Since the upsurge of the Arab Spring in 2011, the Syrian civil war has claimed in excess of 200,000 lives, with an estimated 8 million Syrians, more than a third of the country's population, forced to flee their homes. Militant Sunni groups, such as ISIS, have taken control of large swathes of the nation. The impact of this catastrophe is now being felt on the streets of Europe and the United States. Veteran Middle East expert Charles Glass combines reportage, analysis, and history to provide an accessible overview of the origins and permutations defining the conflict. He also gives a powerful argument for why the West has failed to get to grips with the consequences of the crisis.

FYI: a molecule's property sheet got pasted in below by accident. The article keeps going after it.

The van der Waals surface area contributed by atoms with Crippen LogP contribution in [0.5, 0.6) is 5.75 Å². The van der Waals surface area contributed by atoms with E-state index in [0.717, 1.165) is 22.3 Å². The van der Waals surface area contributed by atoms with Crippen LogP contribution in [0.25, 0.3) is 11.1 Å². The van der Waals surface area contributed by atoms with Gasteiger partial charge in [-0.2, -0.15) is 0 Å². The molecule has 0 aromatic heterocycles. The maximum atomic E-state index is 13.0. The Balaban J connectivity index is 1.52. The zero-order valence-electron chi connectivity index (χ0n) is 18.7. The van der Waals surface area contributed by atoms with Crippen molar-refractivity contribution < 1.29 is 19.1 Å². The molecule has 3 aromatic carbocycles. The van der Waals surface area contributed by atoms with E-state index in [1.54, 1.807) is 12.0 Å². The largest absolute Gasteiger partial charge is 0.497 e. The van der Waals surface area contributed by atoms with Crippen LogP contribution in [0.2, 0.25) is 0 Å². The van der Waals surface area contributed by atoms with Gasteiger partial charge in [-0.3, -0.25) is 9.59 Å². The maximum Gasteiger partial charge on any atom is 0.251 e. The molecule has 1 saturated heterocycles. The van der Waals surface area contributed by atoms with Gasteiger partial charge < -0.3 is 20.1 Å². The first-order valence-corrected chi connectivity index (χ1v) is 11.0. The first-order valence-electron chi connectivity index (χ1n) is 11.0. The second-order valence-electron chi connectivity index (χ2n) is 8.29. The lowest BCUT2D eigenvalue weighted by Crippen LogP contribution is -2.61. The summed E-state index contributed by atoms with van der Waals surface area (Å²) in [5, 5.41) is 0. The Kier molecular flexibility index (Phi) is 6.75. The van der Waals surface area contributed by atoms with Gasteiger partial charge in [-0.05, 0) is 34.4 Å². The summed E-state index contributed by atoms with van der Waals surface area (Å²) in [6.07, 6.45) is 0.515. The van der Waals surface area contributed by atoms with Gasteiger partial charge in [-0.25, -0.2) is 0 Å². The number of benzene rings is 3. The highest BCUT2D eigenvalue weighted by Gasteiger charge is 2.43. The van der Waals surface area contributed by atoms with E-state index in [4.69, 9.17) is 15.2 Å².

Charles Glass is an author, journalist and broadcaster, who specializes in the Middle East. He made headlines when taken hostage for 62 days in Lebanon by Shi'a militants in 1987, while writing a book during his time as ABC's News chief Middle East correspondent. He writes regularly for the New York Review of Books, Harper's, the London Review of Books and The Spectator. He is the author of Tribes with Flags, Money for Old Rope, The Tribes Triumphant, The Northern Front, Americans in Paris and Deserters: A Hidden History of World War II.